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The Debt Burden Gets Heavier

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Firing of recently appointed officials (the Pawan Arora fiasco), independent board members unhappy with the state of affairs, trouble at T3 (Terminal 3), finances wearing so thin that even paying salaries could be difficult beyond March 2011... the list of troubles goes on and on for debt-laden Air India.

And here is a fresh one. According to senior government sources, the State Bank of India, IDBI and Bank of India (the airline has taken loans from most nationalised banks) backed by the Reserve Bank of India are unwilling to recast the airline's debt (unlike for Jet Airways and Kingfisher Airlines where the recast is under works) unless the shareholder — in this case the government — hikes its equity in the carrier to at least Rs 5,000 crore from Rs 945-odd crore currently. If the last equity infusion of Rs 1,200 crore cleared by the Cabinet comes in as promised, the government holding in the company would rise to nearly Rs 2,500 crore — the government will have to infuse Rs 2,500 crore more to reach the Rs 5,000 crore level.

Air India's debt stands at around Rs 40,000 crore. "In such a case, only government intervention can make a difference," says an official.

The group of ministers (GoM), which will meet on 6 December, will be informed that the airline has reached "the end of the road" and that it cannot survive unless its debt is recast. A debt recast will help the carrier reduce the interest rate on its working capital loans. Air India's current net worth is in the range of minus Rs 15,000-17,000 crore. "That's what it is worth if you decide to sell it today," says a consultant who has worked closely with the airline. He says every rupee that the airline is spending today is borrowed money.

What makes matters worse is the fact that most of the airline's senior management is busy with internal politics. Many within argue that the hiring of chief operating officer Gustav Bauldoff at an exorbitant pay packet can make very little material difference to an airline that is sinking fast.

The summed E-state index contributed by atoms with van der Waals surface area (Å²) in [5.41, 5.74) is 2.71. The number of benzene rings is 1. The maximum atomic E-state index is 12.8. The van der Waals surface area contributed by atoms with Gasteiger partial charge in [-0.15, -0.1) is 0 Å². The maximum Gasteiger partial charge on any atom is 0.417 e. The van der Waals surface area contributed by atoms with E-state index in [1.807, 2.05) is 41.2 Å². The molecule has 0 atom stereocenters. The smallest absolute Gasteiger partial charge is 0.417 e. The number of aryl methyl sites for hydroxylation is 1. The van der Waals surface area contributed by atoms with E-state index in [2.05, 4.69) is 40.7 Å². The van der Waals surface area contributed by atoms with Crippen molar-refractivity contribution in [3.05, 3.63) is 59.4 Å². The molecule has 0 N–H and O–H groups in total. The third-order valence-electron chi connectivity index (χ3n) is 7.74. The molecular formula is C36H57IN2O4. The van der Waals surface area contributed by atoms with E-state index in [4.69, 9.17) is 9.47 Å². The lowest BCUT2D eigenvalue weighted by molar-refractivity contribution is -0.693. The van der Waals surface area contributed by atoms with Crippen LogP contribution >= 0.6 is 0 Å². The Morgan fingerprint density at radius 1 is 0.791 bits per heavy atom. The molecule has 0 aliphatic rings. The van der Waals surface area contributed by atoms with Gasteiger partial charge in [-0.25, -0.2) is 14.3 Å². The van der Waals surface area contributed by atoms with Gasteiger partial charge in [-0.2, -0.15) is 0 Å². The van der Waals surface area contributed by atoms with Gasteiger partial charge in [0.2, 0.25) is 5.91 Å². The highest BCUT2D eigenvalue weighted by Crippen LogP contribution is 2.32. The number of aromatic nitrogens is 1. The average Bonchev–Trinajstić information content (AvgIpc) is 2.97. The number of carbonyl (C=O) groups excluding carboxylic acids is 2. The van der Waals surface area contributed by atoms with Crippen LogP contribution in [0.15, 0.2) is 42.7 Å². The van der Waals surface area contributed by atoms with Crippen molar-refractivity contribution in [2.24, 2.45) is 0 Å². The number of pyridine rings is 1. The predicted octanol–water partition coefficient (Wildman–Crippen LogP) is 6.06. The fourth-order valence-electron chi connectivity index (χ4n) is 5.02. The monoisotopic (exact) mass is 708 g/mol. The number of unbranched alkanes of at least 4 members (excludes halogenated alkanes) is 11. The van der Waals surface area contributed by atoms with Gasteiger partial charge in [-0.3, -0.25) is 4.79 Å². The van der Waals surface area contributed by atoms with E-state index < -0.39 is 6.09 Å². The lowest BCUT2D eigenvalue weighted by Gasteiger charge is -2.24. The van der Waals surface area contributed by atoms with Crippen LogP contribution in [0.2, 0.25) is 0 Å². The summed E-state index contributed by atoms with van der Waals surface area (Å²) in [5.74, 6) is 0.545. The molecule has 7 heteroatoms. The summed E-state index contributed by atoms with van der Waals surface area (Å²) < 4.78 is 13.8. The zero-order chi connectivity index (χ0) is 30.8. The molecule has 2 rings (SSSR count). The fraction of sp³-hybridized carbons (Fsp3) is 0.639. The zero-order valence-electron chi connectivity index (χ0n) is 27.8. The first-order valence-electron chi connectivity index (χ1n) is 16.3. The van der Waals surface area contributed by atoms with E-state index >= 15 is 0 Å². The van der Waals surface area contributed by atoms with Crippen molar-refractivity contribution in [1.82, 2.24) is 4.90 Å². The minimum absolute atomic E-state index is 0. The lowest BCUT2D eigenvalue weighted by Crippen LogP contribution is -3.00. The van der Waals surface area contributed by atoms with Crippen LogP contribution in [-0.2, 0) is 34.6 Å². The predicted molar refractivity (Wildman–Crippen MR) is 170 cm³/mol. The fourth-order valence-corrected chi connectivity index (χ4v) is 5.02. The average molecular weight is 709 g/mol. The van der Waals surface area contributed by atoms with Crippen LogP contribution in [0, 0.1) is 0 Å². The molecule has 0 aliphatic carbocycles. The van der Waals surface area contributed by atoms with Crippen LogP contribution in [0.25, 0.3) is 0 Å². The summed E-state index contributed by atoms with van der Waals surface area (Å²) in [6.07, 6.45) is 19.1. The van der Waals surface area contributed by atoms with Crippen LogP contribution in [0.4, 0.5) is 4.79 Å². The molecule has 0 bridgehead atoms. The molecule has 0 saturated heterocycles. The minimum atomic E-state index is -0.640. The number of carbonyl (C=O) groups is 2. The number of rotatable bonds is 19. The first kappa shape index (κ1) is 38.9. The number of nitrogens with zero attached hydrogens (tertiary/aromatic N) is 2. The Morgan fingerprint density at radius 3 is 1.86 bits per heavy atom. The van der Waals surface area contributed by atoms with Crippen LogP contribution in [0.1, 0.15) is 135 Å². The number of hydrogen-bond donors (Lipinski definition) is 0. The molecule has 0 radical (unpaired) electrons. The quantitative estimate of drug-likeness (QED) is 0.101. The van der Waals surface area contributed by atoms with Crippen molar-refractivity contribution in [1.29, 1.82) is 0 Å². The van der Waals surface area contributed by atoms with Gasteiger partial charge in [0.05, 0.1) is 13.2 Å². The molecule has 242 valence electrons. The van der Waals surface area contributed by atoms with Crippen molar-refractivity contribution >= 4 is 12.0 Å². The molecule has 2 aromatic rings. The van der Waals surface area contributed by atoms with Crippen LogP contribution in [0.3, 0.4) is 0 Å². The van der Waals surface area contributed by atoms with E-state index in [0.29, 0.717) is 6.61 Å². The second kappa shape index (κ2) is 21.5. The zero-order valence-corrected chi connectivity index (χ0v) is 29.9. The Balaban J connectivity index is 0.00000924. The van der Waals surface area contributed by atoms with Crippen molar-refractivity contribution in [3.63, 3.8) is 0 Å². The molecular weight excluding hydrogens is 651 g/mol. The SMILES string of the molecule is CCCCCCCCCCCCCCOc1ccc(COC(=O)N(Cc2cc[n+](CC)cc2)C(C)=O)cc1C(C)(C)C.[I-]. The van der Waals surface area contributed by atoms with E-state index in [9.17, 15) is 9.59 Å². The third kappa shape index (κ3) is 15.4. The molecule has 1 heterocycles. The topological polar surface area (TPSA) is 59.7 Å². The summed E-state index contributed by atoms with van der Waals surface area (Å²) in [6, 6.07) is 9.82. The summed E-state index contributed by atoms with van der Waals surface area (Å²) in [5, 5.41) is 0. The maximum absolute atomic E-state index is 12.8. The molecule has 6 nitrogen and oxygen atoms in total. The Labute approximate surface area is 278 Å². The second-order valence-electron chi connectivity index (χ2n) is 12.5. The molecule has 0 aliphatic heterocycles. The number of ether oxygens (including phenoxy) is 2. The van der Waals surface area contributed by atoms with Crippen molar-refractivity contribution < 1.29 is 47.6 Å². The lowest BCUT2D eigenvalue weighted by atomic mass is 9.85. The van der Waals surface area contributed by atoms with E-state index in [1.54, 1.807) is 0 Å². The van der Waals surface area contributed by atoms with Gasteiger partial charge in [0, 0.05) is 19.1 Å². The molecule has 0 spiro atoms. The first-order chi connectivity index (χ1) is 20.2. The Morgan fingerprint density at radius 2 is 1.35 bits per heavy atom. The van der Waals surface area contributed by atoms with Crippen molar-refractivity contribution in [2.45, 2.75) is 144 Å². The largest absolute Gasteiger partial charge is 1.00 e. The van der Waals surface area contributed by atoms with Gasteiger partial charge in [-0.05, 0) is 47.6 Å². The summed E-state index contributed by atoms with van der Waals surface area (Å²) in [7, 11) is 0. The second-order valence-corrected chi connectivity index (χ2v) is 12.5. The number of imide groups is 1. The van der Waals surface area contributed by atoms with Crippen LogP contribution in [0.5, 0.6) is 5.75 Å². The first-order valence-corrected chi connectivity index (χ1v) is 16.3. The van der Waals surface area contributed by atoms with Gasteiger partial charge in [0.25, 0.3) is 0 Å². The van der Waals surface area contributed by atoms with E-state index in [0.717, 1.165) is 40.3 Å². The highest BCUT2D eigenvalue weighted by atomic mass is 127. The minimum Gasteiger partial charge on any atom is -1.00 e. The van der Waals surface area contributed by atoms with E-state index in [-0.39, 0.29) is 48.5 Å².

Analysts are also questioning the debt recast, which aviation minister Praful Patel had justified at the time of announcement, saying it would benefit Air India and not just Jet Airways and Kingfisher Airlines. "However, the opposite seems to be happening. The private airlines that use their political influence to their advantage are going to benefit. And Praful Patel is simply not interested," an official points out.  The minister's apparent disinterest in rescuing the airline is irking many who argue that when it came to certain decisions such as fleet induction or handing out a contract for a new passenger service system, he was very hands on, but now when the crisis has come to a head, he is maintaining a distance.

"This is no different from the bailout package — shift from licence-fee regime to revenue share, which resulted in notional revenue loss of close to Rs 80,000 crore for the government — that was given to the telecom companies, which is now coming under scrutiny. It is like delaying a time bomb. The postponement of repayment will help the airlines survive but has anyone looked at these airlines' ability to repay? This could well end up as bad debts for the banks over a longer term period," says a senior civil aviation ministry official on condition of anonymity. The question he is asking is that would such a package have been cleared had the beneficiaries been the lesser known and less influential airlines or the low-frill carriers such as SpiceJet or Go Air?

The unpopular chairman and MD Arvind Jadhav, however, continues his grim and silent fire-fighting on a daily basis. For Air India, the fog is certainly getting thicker.

(This story was published in Businessworld Issue Dated 13-12-2010)